For centuries, land and livestock sustained African livelihood and people rarely worked for a wage.
In late 19th century, Europeans were attracted to Africa due to its vast resources of land and minerals.
They came to Africa hoping to establish plantations and mines to produce crops and minerals for export to Europe. But there was an unexpected problem-shortage of labour. No one was willing to work for wages, so they adopted various methods to get people to work.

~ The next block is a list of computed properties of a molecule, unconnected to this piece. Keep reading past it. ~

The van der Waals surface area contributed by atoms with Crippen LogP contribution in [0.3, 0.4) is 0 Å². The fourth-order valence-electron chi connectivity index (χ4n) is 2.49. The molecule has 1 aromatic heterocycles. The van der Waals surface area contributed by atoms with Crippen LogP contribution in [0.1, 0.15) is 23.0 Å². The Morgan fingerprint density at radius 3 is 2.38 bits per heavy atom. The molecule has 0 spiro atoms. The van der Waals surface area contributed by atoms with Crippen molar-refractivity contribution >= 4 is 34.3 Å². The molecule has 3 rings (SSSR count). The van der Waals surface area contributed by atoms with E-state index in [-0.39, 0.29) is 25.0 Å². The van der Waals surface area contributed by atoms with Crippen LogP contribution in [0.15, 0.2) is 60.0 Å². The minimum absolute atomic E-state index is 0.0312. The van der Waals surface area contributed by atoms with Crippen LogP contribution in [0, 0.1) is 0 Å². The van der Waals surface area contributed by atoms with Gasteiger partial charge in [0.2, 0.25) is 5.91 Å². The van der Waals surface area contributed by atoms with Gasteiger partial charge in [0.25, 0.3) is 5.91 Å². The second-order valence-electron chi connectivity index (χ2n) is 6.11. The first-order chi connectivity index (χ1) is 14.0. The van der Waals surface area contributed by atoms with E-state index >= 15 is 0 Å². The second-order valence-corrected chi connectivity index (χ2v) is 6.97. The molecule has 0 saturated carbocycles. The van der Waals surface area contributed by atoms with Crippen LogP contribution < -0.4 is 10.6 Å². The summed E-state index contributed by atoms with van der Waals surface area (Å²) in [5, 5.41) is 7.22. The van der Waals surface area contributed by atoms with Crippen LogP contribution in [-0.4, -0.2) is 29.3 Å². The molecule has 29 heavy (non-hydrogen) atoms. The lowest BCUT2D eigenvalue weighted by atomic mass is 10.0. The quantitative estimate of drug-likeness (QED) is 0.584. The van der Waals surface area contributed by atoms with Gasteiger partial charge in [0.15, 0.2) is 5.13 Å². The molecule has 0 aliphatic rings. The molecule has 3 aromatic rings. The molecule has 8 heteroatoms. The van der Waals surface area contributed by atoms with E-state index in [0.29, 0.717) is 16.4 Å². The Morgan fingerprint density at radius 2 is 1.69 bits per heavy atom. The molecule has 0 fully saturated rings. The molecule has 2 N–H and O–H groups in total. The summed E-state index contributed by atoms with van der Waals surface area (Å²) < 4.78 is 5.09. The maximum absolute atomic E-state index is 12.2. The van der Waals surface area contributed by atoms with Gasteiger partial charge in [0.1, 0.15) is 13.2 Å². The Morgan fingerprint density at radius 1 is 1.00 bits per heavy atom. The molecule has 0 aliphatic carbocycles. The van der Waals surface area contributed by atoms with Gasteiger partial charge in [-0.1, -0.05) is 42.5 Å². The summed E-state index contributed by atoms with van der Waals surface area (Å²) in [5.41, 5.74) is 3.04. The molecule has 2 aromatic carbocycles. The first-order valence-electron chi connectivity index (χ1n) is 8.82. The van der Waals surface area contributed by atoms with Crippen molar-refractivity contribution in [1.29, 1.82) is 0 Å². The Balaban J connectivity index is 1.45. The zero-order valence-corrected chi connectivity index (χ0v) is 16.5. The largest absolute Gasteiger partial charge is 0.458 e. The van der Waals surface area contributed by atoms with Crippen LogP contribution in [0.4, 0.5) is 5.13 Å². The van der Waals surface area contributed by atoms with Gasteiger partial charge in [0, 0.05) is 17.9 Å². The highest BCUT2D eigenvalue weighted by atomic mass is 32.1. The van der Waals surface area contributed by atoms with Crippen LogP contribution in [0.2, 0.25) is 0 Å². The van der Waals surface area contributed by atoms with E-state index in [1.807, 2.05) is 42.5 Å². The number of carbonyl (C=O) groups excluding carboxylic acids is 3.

Then the rinderpest or the deadly disease of cattle plague arrived in Africa through infected British cattle imported to Africa and the infectious disease killed 90% of the African cattle.
The loss of cattle destroyed African livelihood. Planters, mine owners and colonial governments now successfully monopolised their power and forced Africans to work for wages. Control over scarce cattle resource enabled European colonisers to conquer and subdue Africa.